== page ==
The Lal Chunar group ensured that she was able to marry the man of her choice, without having to pay any jhagda, and she is presently living a married life in a village in Rajgarh.
Seema Singh, an assistant professor in the Department of Sociology at the Government Model College Rajgarh, stated that Natra-Jhagda often becomes a front for trafficking.
“In some cases, the girl gets passed as wife from one man to another. The men essentially buy the wife from another man and all this happens in the garb of tradition. There has been some reduction in the incidence of this ritual but still a lot needs to be done,” Singh told Gaon Connection.
The government officials are also aware of the exploitative practice. “It is practised not only amongst the tribal population but also amongst the backward classes [SC and OBCs]. The local NGOs like the Lal Chunar are helpful in rescuing girls from oppression,” Sunita Yadav, the district programme officer in the state’s Women and Child Development Department told Gaon Connection.
“Apart from NGOs, the government also depends on anganwadi or ASHA workers who often inform the administration of such cases and the legal course is then followed. People are not as unabashed about the custom as they were a decade ago,” the district programme officer added.
According to Sustani, Lal Chunar has so far saved 276 women and has helped rehabilitate them. The Lal Chunar volunteers not just rescue the girls from exploitative marriages but also help them in remarrying to a person of their choice. The group ensures that the rehabilitated victims are not harassed by their previous husbands.
“They rehabilitated women are doing well in life and are living a dignified life,” said Sustani, whose Lal Chunar workforce has several volunteers who were once victims of Natra Jhagda.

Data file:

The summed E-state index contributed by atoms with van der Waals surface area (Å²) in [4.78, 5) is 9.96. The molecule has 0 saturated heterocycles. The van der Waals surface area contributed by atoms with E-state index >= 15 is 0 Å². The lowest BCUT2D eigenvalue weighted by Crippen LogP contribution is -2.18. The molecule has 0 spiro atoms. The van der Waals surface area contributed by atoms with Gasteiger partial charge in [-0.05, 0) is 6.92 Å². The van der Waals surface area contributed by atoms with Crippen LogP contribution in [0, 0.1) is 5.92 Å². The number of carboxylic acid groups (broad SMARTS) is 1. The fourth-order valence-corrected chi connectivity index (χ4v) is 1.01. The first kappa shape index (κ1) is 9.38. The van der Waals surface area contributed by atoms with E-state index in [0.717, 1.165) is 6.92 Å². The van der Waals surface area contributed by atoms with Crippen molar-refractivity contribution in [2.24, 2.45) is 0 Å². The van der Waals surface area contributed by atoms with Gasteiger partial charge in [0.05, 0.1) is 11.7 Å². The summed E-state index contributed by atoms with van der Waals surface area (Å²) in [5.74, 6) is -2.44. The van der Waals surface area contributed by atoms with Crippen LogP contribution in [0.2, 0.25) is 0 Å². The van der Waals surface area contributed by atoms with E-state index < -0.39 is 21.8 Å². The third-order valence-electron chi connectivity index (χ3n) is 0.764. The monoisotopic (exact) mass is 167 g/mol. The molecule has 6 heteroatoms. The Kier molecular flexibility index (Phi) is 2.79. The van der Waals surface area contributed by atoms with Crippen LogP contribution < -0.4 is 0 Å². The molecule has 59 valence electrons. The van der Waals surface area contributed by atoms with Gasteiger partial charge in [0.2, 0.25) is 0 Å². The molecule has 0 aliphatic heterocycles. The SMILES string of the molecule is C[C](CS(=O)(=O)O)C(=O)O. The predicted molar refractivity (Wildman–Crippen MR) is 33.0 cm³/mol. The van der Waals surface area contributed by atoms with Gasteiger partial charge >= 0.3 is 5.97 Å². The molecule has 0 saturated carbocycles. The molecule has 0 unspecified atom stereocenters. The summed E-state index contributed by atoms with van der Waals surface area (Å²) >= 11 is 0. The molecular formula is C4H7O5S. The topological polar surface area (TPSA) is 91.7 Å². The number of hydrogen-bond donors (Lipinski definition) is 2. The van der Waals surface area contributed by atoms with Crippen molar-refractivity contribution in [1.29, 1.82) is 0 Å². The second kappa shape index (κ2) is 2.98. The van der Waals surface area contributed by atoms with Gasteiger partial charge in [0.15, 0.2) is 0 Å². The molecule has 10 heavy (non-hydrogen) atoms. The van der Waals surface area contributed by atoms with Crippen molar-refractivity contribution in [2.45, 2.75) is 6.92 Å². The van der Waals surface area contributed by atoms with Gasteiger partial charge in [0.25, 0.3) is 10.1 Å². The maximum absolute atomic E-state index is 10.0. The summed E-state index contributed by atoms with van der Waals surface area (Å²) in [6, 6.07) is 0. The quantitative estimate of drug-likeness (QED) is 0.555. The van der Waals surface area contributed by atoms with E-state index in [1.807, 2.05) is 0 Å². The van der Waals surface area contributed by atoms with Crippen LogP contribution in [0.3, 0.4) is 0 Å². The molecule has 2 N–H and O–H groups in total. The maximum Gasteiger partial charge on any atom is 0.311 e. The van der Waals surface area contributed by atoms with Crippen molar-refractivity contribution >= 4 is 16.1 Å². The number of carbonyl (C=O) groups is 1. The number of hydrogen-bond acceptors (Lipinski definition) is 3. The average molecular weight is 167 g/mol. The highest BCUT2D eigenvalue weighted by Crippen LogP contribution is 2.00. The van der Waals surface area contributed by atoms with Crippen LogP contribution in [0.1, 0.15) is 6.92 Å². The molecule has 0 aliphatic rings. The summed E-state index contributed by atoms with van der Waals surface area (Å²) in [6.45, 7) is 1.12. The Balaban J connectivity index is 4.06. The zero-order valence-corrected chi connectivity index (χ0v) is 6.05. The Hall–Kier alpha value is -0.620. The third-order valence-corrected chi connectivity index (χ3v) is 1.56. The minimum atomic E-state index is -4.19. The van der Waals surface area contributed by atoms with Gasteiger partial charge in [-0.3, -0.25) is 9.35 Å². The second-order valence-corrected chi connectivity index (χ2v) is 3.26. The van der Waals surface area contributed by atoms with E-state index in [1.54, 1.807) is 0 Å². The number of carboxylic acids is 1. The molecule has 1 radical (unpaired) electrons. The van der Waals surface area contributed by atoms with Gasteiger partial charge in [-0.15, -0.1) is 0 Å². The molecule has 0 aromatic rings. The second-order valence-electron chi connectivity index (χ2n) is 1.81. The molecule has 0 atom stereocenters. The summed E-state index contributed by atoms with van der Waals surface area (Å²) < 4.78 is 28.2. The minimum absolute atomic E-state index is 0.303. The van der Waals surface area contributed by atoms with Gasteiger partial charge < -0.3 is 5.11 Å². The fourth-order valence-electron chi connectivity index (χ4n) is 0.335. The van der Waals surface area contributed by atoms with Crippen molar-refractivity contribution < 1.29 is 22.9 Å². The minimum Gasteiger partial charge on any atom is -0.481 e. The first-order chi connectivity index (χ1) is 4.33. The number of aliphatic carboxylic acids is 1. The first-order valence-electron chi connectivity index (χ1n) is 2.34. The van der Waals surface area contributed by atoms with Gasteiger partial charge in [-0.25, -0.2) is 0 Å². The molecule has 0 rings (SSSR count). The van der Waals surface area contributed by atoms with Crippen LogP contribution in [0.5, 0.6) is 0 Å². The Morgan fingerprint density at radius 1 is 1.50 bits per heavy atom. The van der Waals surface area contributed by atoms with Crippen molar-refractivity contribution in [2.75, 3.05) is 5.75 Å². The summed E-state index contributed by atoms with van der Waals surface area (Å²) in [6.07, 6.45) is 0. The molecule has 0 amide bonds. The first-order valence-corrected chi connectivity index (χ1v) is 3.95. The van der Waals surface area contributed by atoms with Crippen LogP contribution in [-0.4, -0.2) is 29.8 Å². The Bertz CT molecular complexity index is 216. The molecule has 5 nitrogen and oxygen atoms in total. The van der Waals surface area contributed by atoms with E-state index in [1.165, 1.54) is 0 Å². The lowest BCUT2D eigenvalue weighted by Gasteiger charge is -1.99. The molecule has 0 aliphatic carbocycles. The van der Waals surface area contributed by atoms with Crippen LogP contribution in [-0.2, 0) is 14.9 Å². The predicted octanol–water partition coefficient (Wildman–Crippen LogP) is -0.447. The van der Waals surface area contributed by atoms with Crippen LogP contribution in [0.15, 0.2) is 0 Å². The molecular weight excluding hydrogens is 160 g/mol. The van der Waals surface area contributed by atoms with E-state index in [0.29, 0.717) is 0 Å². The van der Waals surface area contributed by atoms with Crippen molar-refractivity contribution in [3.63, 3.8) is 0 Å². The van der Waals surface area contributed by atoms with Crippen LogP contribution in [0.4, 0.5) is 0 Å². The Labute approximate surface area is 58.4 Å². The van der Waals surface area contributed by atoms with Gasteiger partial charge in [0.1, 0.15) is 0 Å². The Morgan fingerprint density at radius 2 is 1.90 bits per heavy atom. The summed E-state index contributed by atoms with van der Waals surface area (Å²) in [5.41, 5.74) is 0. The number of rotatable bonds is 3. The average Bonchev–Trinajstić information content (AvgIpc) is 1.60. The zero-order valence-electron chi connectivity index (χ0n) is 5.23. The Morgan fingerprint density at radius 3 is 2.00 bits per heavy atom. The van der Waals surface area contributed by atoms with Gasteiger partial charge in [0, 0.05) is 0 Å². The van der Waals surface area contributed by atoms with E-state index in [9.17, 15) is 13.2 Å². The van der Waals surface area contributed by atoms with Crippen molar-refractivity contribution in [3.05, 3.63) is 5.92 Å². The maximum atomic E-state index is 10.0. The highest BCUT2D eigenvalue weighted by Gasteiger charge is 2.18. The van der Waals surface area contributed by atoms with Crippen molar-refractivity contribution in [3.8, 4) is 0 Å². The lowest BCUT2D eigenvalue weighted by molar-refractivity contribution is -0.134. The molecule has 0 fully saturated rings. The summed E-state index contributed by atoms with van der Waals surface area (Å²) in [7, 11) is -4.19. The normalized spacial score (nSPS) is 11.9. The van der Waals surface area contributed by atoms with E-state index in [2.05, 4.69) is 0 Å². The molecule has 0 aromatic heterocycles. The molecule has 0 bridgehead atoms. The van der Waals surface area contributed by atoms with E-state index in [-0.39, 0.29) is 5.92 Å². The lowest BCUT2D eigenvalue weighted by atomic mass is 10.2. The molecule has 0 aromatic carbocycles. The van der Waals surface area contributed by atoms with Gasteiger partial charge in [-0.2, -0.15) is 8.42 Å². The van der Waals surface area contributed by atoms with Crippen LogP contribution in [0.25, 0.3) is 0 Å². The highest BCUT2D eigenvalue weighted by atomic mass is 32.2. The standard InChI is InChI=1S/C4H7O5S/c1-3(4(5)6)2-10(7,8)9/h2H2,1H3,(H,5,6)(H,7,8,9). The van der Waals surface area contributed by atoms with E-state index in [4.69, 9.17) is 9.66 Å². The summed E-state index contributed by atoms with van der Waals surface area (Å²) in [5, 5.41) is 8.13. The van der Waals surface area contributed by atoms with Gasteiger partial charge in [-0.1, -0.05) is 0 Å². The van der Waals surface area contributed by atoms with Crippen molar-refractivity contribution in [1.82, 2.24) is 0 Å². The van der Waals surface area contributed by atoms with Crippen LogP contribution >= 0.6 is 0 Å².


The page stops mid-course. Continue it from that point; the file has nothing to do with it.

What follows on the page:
“Whenever our on ground members inform us about any case where the girl’s family is being forced to pay money for leaving her husband, we intervene. A team of our activists visits the village and warns the husband’s family of getting them booked,” said Sustani.
“Our Lal Chunar group is popular in the villages of Rajasthan and Madhya Pradesh. People generally stop harassing the girl’s family when they see us mediating,” Sustani added.
According to Tanveer Warsi, a Rajgarh-based journalist, the Lal Chunar team has ensured that 450 first information reports (FIRs) have been filed in cases of domestic violence and trafficking.
“I was married in childhood and my education got disrupted. I wanted to leave my husband but the panchayat ordered my family to pay twelve lakh rupees as jhagda to my husband. With the help of Lal Chunar, I appealed against the diktat and I am living with my parents and preparing for a competitive examination,” said another victim of the ancient practice.
Gradually, as the women are learning of their legal rights and are getting the support of Lal Chunar, they are speaking up. The police complaints that have been registered in Natra Jhagda cases are leading to conviction of the accused men.
“I am proud to say that in the cases in which I have prosecuted men who have harassed women, most of them have been convicted for their crimes. The Lal Chunar group is vital in getting these people booked,” JP Sharma, the public prosecutor in the district court, told Gaon Connection .